Climbing up Mt Olympus ...by car.. got us the closest to a visit at the abode of the mythological famous 12 Greek Gods.
Busy.. somewhere else that midday... we encountered non of them, but the pine forested steep mountain slops with its pointy 52 snow capped peaks and spectacular panoramas, definitely elevated us the closest to the Divine, in addition to only the mountain's actual height.
Driving from Saloniki on the fast paid Hwy 90 then 75, got us in an hour and a half to Litochoro village- from where the 13 KM drive up the mountain on the paved road landed us at a parking point named Preonia. From this spot on there is a short distance walk to the water fall and cascades, and further up the seasoned mountaineers, can continue the steep climb up the mountain by foot, throughout the forested terrain.
This small charming village with its winding steep allies, only few km from the sea, on the western shore of the Thermaic Gulf, serves as the eastern gate to Mt Olympus. Situated on the foot of the mountain it is a popular destination for mountaineers to start a climb. Almost all climbing routes begin to the southwest of the town, or up the village from where the Police station is based, at the entrance to town.
Mt Olympus was much more beyond of what we could imagine .
The huge glacier cut mountain walls and its vertical rocky peaks are “ in par that of Yosemite .
Shaped and formed of sedimentary rock laid down 200 million years ago in a shallow sea, and razed by glaciers which covered Olympus around one million years ago, then melted, the mountain's plateaus and depressions, water falls, streams, crushed rocks, and alluvial fans were created and were further morphed by wind and rain.
The mountain rises as an isolated tower almost straight from the Aegean Sea to 3,000 metres (9,800 ft) above sea level, with many peaks and an almost circular shape making it the tallest mountain in Greece and the second tallest mountain in the Balkans. Its lower slopes are broken by narrow, densely forested deep gorges marked by waterfalls and caves, and exceptional biodiversity.
It has been a National Park, the first in Greece, since 1938 and is also a World Biosphere Reserve.
We lucked out on the weather, so visibility of the snow covered summits and the views below were most vivid.
Prionia - Waterfall/Cascade Spot
The heart of the mountain at an altitude of 1,100 meters
We departed enamored with this majestic captivating massive force of nature mountain, on which mythological Gods assembled for consultations on humans' fate, for the fractured gray rock pillars, on top of which men-made cliff-hanging Eastern Orthodox Meteora's Monasteries complex provided shelter to humans in service of God.
Away from the mountainous area, the agricultural land spread blazed in also green yellow and red full bloom. We drove through Larisa, Trikali
It was way after 4:00pm in the afternoon when the imposing Meteora rock formations revealed its grandness in the horizon .The change in weather and the looming clouds hanging over the Rock Pillars, gave a gloomy feel to the dramatic scenery, while the weeping rain, sadly banished the last spectators.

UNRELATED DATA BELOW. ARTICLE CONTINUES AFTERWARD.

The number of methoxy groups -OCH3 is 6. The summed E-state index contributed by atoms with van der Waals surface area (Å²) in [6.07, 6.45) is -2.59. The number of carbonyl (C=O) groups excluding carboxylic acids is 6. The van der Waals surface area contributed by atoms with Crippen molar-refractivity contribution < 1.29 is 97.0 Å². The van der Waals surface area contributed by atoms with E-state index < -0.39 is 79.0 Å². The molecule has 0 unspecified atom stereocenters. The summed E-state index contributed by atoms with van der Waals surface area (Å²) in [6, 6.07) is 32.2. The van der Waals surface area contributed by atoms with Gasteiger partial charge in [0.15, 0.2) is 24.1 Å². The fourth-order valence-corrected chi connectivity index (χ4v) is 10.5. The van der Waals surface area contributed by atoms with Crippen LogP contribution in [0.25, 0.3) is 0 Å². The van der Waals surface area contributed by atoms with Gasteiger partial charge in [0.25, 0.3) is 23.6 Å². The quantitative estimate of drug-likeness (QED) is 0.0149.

Meteora - Unesco World Heritage
The name means "lofty", "elevated", and is etymologically related to meteor.
The monasteries are built on immense natural pillars and hill-like rounded boulders, that dominate the local area. It is located near the town of Kalambaka at the northwestern edge of the Plain of Thessaly near the Pineios river and Pindus Mountains.
These unique and enormous columns of rock which rise vertically from the ground, are composed of a mixture of sandstone and conglomerate formed of deposits of stone, sand and mud from streams flowing into a delta at the edge of a lake, over millions of years. About 60 million years ago a series of earth movements pushed the seabed upwards, creating a high plateau and causing many vertical fault lines in the thick layer of sandstone. The huge rock pillars were then formed by weathering by water, wind and extremes of temperature on the vertical faults.
As early as the 11th c monks occupied the caverns of Meteora. but monasteries were built as of the 14th c, when the monks sought somewhere to hide in the face of an increasing number of Turkish attacks on Greece. At this time, access to the top was via removable ladders or windlass. Later steps carved into the rock during the 1920s replaced the old ways. Of the 24 monasteries, only 6 (four male, two female) are still functioning, with each housing fewer than 10 individuals.
Most are open for visits between 9:00am -2:00pm and charge about 6 Euro a person.
A paved loop road starting from Kalambaka village and leading back
circling the entire site, provide great scenery when driving by car.
Varlaam (1517) and the Grand Meteoran (~1400) monasteries were the most recommended to us, so in the following glorious sunny early morning we climb up and visited the Grand Meteoran, which also dedicated a room for a museum.
Caricature at the museum of Greek's perception of WWII Germans
Once the caravan of huge tourist buses started flooding the narrow widening steep roads and ejecting loads of mainly visitors, the entire site lost its appeal to us, and we escaped as fast as we manged out of this tourist trap.
Metaora Kalambaka village
The village was overflowing with tourists vacationing here over the Ester Holiday, thus finding an accommodation for the night was a real challenge we didn't anticipate. Eventually another guest's cancellation was our luck, and won us the last vacant room at the newly opened Grand Meteora hotel, after David befriended its French owner
Grand Meteora Hotel 302432077707 email@example.com
A recommended medium budget hotel is "Divani" Hotel
A recommended low budget but good value Hotel "Orfeas"
To be continued.....